“I think I benefited tremendously in the process in college football of evaluating young players and having to project players into their future and have to see and have the vision to see where they’re going and what they could become, is something that has more keenly attuned me to the whole process of evaluating and analysis of personnel that I’m really excited to bring to our organization. In our time at SC, we recruited all of the same guys that are playing in the NFL, basically. So you’ll ask, ‘How are you going to coach young kids coming from high school to college, and now you’re going to coach grown men?’ Well, they’re the same guys. They’re the same people, they’re just a little bit older. They grow and they experience things a little bit differently, but they’re the same people. I think in the years we were at SC, there’s sixty-something guys who were drafted, and I don’t even know the numbers, but a bunch of first-rounders. They’re the same guys we’re looking for. They’re the same guys we’re looking for as we go through this draft process, and I’m really looking forward to bringing that to the organization. I have a different way of looking at it than I did when I was only a coach. At USC, I had an opportunity to be in charge of the entire program, and have the expectations of evaluating and analysis and managing in a manner that I think has prepared me for this opportunity in a way that I hope I will be very successful at.

“My job is really to orchestrate the performance of this club. In that, as I mentioned about practice, and as I mentioned about dealing with our personnel, this is a big job. And it’s a job that encompasses a lot of aspects of it, and I’m going to need a tremendous amount of help. We will enter into a search here to hire a general manager and put that position in place in the next few days. As a matter of fact, we’ll start this afternoon. This is an enormous decision for us, and it’s a process that we’ll go through together. I’m thrilled to be part of this process. It is extremely instrumental into our future. The whole process of finding our talent, the process of making it fit with the coaching and the style of our play, and being able to be integrally involved in that is hugely important to me, and…really, the reason that I’ve decided to come here is that I understand from the organization that I will be integrally involved in all aspects of that. That’s something that will give me a chance to be the best I can be.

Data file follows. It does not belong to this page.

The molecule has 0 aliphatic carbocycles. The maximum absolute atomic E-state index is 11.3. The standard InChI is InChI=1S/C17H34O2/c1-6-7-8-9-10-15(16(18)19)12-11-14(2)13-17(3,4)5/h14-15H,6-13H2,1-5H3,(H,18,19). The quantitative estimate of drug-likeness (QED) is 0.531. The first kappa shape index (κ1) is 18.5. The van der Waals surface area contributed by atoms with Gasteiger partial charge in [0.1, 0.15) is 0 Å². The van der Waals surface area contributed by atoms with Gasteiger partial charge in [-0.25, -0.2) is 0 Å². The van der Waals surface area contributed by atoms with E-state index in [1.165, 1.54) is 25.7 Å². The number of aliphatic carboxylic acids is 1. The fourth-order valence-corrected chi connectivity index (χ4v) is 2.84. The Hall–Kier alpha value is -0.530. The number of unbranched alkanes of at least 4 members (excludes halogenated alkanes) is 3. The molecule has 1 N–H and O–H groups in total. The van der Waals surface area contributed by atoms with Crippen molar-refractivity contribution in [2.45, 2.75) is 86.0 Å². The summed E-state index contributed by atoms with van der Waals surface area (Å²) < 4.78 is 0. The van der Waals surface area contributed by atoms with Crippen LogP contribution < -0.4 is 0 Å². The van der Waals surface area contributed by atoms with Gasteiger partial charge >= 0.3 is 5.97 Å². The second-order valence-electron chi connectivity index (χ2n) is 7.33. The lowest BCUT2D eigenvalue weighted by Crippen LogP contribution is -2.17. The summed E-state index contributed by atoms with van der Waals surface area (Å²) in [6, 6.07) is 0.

“If there was a difference from when I was in the NFL before to when I [am] in the NFL now, it’s that I think that the experience that I had then, the experience that I had in college football, to see what it’s like to run a program, and to come here with the freedom that we’re going to have, that we’re going to share here, the collaboration that we will present to you as leading this organization, is exactly what I was looking for, exactly what I needed, I think, to be the very best I can offer the Seattle Seahawks. So with that, this is an extraordinary time, and I hope that you can sense the excitement that I feel about this opportunity. I know it’s going to be hard. I know it’s going to be difficult. And people from where I come from want to say, ‘Gosh, why would you do that when you win all the time in college football, and here, you’re going into the meat-grinder of the NFL?’ I’m ready. I couldn’t be more prepared for it. I couldn’t be more excited about it, and I can’t wait to get started. I know we have to go through the press conference, but I can’t wait to get upstairs and start looking at film and getting this thing rolling.